There are a few other pieces to the puzzle that I should like to mention. Cameras have become digital, no longer requiring film that had to be processed before a photograph could be seen. Photography has not only become instant, but cameras have been shrinking and gaining quality. This also applies to video cameras. Most people wear a wrist watch. While the phone has morphed into a multifunctional digital computer device, I find it amazing that it is only now the wrist watch is about to be replaced. Perhaps replaced is not the correct word. Absorbed might be better. The cell phone has been absorbing many devices we use.

Here is one more and probably the most important piece of the puzzle. Our information. We are living in what has been described as ‘the information age.’ All this, the devices that have been getting absorbed, is about storing and sharing our information. As this becomes faster and easier, we find we have more of it. It is mind boggling. We need more technology to help us remember, manage, organize and use all the information we have.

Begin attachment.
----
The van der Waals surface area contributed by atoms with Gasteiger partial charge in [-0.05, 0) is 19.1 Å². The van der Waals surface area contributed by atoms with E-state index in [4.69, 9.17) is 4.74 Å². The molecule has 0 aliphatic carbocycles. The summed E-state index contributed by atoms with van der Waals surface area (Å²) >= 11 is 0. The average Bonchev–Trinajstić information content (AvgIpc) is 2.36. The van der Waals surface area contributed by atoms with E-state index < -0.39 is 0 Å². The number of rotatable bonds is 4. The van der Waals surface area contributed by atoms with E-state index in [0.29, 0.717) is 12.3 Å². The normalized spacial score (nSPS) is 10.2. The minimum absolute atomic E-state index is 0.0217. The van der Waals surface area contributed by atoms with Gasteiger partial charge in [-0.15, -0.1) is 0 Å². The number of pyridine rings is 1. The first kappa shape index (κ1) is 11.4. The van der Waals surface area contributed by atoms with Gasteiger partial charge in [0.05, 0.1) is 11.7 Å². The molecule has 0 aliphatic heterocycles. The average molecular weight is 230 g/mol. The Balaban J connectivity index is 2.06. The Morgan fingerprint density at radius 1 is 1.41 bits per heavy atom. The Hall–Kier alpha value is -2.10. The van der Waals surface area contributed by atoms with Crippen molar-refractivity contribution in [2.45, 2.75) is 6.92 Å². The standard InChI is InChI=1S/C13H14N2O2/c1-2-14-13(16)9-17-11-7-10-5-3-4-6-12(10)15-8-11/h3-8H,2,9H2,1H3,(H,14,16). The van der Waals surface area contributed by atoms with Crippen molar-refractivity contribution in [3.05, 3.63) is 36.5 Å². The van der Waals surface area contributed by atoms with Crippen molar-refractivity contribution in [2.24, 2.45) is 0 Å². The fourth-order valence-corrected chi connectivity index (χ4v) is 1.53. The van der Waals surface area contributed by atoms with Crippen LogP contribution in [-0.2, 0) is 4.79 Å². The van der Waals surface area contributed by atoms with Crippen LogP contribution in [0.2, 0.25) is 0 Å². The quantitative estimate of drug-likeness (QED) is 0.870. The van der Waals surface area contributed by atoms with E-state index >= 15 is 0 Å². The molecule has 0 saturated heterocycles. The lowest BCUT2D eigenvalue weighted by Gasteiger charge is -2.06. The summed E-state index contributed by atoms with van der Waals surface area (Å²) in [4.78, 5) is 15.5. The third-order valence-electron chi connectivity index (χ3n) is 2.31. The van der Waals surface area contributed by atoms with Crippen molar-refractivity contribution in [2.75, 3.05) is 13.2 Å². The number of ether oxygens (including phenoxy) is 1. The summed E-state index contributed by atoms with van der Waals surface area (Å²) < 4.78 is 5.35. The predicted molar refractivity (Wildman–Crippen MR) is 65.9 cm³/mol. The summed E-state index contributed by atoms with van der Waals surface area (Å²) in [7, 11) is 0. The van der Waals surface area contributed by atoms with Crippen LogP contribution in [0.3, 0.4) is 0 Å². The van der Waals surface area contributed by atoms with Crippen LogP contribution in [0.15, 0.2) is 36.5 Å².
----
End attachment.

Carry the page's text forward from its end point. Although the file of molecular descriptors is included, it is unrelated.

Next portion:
Thus, here we are, most people carrying around a small device that is a computer and communicator. It is cumbersome in that, we have a very small screen to look at, a small keyboard to enter information and it often fails. Sometimes, some of us revert back to using paper in conjunction with the digital device. It is difficult for us to read large amounts of information on screen so we print it. We wear a separate device to tell time. Our pockets and our purses are filled with everything from money in the form of cash to sophisticated credit cards with computer chips in them.